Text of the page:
The agency still hasn’t fully explained why the page was taken down, but staff communications obtained by the Chronicle under an open records request indicated it was a reaction to Huffines’ attack.

Abbott, who appoints the agency’s commissioner and nine-member council, has not commented on the incident.

Ricardo Martinez, chief executive of Equality Texas, an LGBTQ advocacy group, said LGBTQ children are disproportionately represented in foster care and “face staggering discrimination and abuse.” He also noted a survey that found that LGBTQ youth who reported having been in foster care were almost three times more likely to also report that they had attempted suicide within the past year, compared to LGBTQ children who had never been in foster care.

“The state is responsible for these kids’ lives, yet it intentionally removed a way for them to find help when they need it most,” he added.

Huffines is a bully, and Abbott can be easily bullied – if he thinks it will help him win reelection. That is not leadership. It is another form of pandering to intolerance, one of Abbott’s specialties.

Meanwhile, some very vulnerable kids are left to suffer.

Prompted by Abbott primary challenger, Texas agency removed webpage with suicide hotline, other resources for LGBTQ youth

Clay Robison

Civics education hasn’t failed us; well-educated politicians have

Some prominent people continue to blame an alleged failure of civics education in our schools for the partisan gridlock and turmoil that is increasingly paralyzing our federal government and spreading to many states, including Texas, as well.

The latest to raise the issue is Robert Gates, the former defense secretary, CIA director and president of Texas A&M University. In a recent virtual conference and a follow-up interview with Politico, Gates suggested that if students learn more about how our system of government was designed to work, maybe they, as voters, will be less partisan and elected officials will rediscover the necessity of compromise.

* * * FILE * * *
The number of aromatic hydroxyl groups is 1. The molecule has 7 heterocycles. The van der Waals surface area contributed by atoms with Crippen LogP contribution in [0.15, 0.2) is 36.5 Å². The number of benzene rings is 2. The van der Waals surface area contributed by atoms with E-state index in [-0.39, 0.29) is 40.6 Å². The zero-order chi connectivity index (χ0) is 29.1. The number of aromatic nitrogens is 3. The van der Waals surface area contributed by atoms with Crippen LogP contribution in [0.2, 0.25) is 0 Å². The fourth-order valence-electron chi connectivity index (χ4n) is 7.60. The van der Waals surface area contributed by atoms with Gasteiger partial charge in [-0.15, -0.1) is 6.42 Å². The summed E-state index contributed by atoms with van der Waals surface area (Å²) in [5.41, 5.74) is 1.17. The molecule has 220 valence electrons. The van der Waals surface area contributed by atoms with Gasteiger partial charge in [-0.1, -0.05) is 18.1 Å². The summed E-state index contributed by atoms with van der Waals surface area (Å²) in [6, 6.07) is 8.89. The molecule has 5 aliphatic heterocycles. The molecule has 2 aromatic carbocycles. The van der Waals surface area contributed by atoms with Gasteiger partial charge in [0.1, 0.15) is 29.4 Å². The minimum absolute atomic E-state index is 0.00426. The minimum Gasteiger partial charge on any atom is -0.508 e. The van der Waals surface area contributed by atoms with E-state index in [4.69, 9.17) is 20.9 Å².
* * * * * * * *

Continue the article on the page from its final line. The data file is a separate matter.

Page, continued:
“It seems to me that unless people understand how our system of government works – and the role of the Congress, and the role of the president – we can go astray,” Gates said.

The main problem, however, is not in our educational system. The biggest danger to our democracy right now is being orchestrated by well-educated politicians who know very well how our system of government is supposed to work but are undermining it by convincing misinformed and ill-informed voters that they can’t trust our elections. Faith in elections is the backbone of our democracy, but to them, the health of our democracy is less important than their own ideological or partisan advantage and their own political careers.

After Donald Trump started the big lie that Joe Biden had “stolen” last year’s election, Trump’s enablers – including some Texans in high office – immediately started helping him give credence to the lie in the minds of his angry followers.

Only hours after the deadly Capitol riot, 17 of the 25 Texas Republicans in Congress voted against certifying the election results that legitimately put Biden in the White House. U.S. Sen. Ted Cruz tried to delay the certification by calling for an “emergency audit” of elections results from Arizona and Pennsylvania. All these votes and delaying actions served to entrench Trump’s lie even deeper, feeding the conspiracy theorists and right-wing commentators, even after numerous judges and Trump’s own attorney general had attested to the validity of the election.

Cruz, incidentally, graduated cum laude from Princeton with a bachelor’s degree in public policy and graduated magna cum laude from Harvard Law School. He has had plenty of instruction in U.S. civics.